By Phil Mercer
BBC News, Sydney
The Australian navy has denied its ships were behind the mysterious deaths of whales in Tasmania.
The pilot whales became stranded last week
At least 130 pilot whales died after beaching themselves on Tasmania's rugged Marian Bay.
Environmentalists want to know if the navy's sonar equipment can actually disrupt the navigation systems of whales and dolphins.
Scientists have taken samples from the dead mammals as they try to work out why such mass strandings occur.
No-one knows why so many ended up on the beach.
Australian defence officials have said there is nothing to suggest that the presence of naval vessels using high-frequency sonar was to blame.
Other experts have speculated that the stricken animals had become disorientated in unpredictable coastal waters.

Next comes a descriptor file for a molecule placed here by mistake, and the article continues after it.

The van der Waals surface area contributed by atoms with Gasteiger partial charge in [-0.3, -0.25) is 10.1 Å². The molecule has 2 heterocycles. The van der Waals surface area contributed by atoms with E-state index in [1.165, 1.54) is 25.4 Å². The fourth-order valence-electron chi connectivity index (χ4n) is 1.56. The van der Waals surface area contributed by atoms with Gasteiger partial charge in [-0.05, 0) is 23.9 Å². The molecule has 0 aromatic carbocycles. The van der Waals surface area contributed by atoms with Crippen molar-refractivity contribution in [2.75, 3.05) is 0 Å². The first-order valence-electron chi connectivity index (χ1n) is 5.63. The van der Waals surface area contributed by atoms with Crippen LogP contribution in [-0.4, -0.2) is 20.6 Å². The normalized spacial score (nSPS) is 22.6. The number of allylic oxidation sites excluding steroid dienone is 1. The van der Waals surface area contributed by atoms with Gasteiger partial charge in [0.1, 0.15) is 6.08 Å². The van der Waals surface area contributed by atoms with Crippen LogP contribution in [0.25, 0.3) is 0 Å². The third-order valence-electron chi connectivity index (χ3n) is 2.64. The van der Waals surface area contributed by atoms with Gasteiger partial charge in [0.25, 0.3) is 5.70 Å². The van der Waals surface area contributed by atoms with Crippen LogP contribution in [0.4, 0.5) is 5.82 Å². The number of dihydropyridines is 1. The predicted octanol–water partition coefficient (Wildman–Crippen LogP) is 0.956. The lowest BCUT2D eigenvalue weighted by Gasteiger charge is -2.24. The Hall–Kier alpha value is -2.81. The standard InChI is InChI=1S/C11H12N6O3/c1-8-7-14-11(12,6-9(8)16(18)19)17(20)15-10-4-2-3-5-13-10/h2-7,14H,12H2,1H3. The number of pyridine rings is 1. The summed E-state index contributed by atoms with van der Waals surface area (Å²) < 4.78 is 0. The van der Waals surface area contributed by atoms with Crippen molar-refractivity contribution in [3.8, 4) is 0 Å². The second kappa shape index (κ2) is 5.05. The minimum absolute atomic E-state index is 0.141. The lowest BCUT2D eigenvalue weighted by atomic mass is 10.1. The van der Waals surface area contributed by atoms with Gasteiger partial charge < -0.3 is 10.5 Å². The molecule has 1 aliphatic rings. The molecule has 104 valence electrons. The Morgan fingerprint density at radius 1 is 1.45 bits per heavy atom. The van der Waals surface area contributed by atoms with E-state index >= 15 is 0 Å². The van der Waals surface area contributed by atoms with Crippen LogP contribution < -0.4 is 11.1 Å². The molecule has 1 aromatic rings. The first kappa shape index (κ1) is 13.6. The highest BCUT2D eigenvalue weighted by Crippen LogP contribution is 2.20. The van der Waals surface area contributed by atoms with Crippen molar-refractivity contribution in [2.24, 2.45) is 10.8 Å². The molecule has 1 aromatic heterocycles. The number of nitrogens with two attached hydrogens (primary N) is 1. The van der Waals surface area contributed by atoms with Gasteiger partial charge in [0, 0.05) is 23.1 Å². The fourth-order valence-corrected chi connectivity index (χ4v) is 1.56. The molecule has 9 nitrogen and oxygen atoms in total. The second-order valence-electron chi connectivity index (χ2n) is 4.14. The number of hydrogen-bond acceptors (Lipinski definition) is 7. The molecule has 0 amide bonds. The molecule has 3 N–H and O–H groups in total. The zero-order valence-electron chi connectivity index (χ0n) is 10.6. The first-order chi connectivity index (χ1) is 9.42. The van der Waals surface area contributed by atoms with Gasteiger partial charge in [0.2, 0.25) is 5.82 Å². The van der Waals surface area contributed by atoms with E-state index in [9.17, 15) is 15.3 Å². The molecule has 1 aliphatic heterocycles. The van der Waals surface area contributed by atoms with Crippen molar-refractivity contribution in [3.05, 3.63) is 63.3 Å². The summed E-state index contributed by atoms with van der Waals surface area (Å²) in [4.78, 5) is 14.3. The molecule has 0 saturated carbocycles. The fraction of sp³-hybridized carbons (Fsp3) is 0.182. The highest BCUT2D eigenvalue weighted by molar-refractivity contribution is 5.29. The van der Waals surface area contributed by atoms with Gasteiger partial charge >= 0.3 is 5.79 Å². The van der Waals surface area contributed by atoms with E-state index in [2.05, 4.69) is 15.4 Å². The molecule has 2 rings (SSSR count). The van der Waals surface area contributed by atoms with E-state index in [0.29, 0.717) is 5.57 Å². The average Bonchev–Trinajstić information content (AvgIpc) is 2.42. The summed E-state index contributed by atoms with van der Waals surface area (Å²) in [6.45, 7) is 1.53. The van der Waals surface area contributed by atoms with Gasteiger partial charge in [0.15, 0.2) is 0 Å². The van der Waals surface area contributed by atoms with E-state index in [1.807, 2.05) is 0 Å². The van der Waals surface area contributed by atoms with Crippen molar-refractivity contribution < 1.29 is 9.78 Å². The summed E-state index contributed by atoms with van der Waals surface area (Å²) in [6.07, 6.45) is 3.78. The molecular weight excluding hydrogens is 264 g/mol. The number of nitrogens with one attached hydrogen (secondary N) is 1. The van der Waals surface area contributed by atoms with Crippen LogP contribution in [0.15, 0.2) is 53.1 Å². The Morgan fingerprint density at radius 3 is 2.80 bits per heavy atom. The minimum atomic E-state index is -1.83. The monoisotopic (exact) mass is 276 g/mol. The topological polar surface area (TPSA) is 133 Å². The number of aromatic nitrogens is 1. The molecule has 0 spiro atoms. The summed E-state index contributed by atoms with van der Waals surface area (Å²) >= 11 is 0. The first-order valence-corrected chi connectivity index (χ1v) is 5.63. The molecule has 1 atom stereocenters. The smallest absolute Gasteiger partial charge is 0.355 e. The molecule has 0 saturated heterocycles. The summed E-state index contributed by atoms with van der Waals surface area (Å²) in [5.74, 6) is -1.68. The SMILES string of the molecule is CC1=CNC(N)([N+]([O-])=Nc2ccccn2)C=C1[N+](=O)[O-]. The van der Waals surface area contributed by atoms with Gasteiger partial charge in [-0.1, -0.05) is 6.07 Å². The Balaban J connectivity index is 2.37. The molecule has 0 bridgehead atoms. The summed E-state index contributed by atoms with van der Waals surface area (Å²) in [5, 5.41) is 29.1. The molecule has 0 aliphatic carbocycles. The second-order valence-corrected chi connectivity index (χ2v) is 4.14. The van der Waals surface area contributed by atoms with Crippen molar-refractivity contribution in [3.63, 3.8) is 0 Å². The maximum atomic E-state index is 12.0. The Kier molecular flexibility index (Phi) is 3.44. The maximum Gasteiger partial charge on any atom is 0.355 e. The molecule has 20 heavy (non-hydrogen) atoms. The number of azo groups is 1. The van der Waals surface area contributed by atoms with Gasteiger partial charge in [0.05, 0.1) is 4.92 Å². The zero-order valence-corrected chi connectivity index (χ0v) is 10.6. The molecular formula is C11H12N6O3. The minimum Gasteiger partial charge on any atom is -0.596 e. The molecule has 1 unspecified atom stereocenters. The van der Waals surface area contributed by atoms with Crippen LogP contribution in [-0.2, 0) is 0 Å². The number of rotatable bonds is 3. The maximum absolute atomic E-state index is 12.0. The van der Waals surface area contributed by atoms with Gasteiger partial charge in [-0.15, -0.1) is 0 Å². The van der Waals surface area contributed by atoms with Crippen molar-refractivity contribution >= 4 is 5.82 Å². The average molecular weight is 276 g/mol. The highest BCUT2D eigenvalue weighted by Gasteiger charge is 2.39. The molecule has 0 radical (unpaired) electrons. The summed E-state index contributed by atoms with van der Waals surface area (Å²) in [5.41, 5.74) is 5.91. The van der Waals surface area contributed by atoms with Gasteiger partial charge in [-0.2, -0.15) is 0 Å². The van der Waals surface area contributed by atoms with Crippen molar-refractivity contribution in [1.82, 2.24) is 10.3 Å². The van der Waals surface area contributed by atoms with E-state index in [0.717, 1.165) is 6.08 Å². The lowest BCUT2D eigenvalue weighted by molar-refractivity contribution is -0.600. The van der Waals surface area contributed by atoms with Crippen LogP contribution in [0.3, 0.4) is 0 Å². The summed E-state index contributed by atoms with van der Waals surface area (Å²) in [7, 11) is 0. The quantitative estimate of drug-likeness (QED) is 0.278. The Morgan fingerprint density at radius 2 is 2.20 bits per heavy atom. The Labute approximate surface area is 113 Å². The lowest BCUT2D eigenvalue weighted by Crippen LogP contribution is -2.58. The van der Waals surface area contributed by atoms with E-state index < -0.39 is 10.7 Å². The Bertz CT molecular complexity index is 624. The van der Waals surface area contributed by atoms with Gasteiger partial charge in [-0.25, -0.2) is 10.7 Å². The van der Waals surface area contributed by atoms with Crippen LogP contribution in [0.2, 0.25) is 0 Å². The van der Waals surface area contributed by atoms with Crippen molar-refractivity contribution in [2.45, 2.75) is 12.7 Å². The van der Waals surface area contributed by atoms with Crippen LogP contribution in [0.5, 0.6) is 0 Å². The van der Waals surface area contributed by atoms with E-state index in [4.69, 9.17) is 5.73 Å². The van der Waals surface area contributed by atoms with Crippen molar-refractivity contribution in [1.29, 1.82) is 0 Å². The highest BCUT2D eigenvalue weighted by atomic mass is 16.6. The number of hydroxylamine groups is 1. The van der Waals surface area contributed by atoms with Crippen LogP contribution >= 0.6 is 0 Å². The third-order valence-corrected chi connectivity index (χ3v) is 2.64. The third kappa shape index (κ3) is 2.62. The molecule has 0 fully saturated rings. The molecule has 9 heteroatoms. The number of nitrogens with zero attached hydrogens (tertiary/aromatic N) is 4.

Rosemary Gales, who is a marine biologist, says it is not the first time that whales have died in such large numbers in the area.
"This is a bad one," she said. "It's certainly not the most extreme, but Marian Bay unfortunately has a sad history of having mass strandings of pilot whales.
"But on a good note, these animals are small enough to rescue and so at least we have been able to put some back to sea."
Wildlife officials have been forced to dig large graves in the sand to bury the carcasses of more than 130 pilot whales.
There was a similar problem last year when dozens of long-finned pilot whales and bottlenose dolphins died after also beaching in Tasmania.